Located in the new Illinois Science + Technology Park, north of Chicago, NanoInk currently has over 140 patents and applications filed worldwide and has licensing agreements with Northwestern University, Stanford University, University of Strathclyde, University of Liverpool, California Institute of Technology and the University of Illinois at Urbana-Champaign.

NanoInk, the NanoInk logo, Dip Pen Nanolithography and DPN are trademarks or registered trademarks of NanoInk, Inc.

For more information, please click here

Contacts:
NanoInk, Inc.
8025 Lamon Avenue
Skokie
Illinois 60077
United States of America
T +1 847 745 3619
F +1 847 679 8767


NetDyaLog Limited
39 de Bohun Court
Saffron Walden
Essex CB10 2BA
United Kingdom
T +44(0)1799 521881
F +44(0)1799 521881
www.netdyalog.com


Copyright © NanoInk

If you have a comment, please Contact us.

Issuers of news releases, not 7th Wave, Inc. or Nanotechnology Now, are solely responsible for the accuracy of the content.

Bookmark:
Delicious Digg Newsvine Google Yahoo Reddit Magnoliacom Furl Facebook

Related News Press

News and information

GS7 Graphene Sensor maybe Solution in Fight Against Cancer January 25th, 2015

Toyocolor to Launch New Carbon Nanotube Materials at nano tech 2015 January 24th, 2015

NANOPOSTER 2015 - 5th Virtual Nanotechnology Conference - call for abstracts January 24th, 2015

Nanosensor Used for Simultaneous Determination of Effective Tea Components January 24th, 2015

Possible Futures

GS7 Graphene Sensor maybe Solution in Fight Against Cancer January 25th, 2015

Nanotechnology in Energy Applications Market Research Report 2014-2018: Radiant Insights, Inc January 15th, 2015

'Mind the gap' between atomically thin materials December 23rd, 2014

A novel method for identifying the body’s ‘noisiest’ networks November 19th, 2014

Announcements

GS7 Graphene Sensor maybe Solution in Fight Against Cancer January 25th, 2015

Toyocolor to Launch New Carbon Nanotube Materials at nano tech 2015 January 24th, 2015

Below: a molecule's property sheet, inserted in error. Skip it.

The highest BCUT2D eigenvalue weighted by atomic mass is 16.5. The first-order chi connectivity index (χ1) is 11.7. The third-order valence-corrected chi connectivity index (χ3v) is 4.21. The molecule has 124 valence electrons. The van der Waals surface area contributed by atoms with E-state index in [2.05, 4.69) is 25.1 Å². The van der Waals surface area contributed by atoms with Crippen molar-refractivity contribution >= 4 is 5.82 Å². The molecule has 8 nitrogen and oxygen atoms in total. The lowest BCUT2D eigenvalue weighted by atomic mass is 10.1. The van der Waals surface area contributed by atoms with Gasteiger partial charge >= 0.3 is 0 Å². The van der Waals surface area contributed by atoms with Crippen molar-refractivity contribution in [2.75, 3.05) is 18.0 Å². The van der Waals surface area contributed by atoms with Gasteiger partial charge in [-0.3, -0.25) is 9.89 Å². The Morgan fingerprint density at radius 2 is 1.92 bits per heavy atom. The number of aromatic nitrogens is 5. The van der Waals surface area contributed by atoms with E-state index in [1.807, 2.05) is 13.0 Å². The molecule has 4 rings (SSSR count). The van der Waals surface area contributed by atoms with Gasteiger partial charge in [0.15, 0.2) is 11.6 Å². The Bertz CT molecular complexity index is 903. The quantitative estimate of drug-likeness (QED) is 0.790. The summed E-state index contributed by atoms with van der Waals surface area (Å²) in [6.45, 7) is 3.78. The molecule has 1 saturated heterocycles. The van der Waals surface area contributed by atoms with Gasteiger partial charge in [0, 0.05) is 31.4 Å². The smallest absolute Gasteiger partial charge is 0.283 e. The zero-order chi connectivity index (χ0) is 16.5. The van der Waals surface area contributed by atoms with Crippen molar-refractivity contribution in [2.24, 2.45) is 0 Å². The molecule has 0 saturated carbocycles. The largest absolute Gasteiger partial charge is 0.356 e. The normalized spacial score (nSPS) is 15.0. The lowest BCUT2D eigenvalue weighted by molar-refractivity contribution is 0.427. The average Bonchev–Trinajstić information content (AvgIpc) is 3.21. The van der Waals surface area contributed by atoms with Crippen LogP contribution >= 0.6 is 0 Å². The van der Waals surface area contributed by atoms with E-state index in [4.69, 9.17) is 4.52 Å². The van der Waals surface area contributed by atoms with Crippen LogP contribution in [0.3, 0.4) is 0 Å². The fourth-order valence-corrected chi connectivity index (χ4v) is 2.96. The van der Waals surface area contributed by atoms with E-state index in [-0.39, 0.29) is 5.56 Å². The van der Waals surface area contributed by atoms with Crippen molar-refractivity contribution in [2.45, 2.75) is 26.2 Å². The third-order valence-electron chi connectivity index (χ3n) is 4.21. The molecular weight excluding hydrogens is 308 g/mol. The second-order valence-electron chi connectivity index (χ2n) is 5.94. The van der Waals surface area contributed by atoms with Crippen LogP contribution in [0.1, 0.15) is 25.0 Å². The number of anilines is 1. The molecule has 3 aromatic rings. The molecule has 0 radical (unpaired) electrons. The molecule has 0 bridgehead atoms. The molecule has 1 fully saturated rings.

NANOPOSTER 2015 - 5th Virtual Nanotechnology Conference - call for abstracts January 24th, 2015

Nanosensor Used for Simultaneous Determination of Effective Tea Components January 24th, 2015

Nanobiotechnology

DNA 'glue' could someday be used to build tissues, organs January 14th, 2015

Photonic crystal nanolaser biosensor simplifies DNA detection: New device offers a simpler and potentially less expensive way to detect DNA and other biomolecules through changes in surface charge density or solution pH January 13th, 2015

Determination of Critical Force, Time for Manipulation of Biological Nanoparticles January 7th, 2015

DNA Origami Could Lead to Nano “Transformers” for Biomedical Applications: Tiny hinges and pistons hint at possible complexity of future nano-robots January 5th, 2015

NanoNews-Digest
The latest news from around the world, FREE



  Premium Products
NanoNews-Custom
Only the news you want to read!
 Learn More
NanoTech-Transfer
University Technology Transfer & Patents
 Learn More
NanoStrategies
Full-service, expert consulting
 Learn More










ASP
Nanotechnology Now Featured Books




NNN

The Hunger Project







© Copyright 1999-2015 7th Wave, Inc. All Rights Reserved PRIVACY POLICY :: CONTACT US :: STATS :: SITE MAP :: ADVERTISE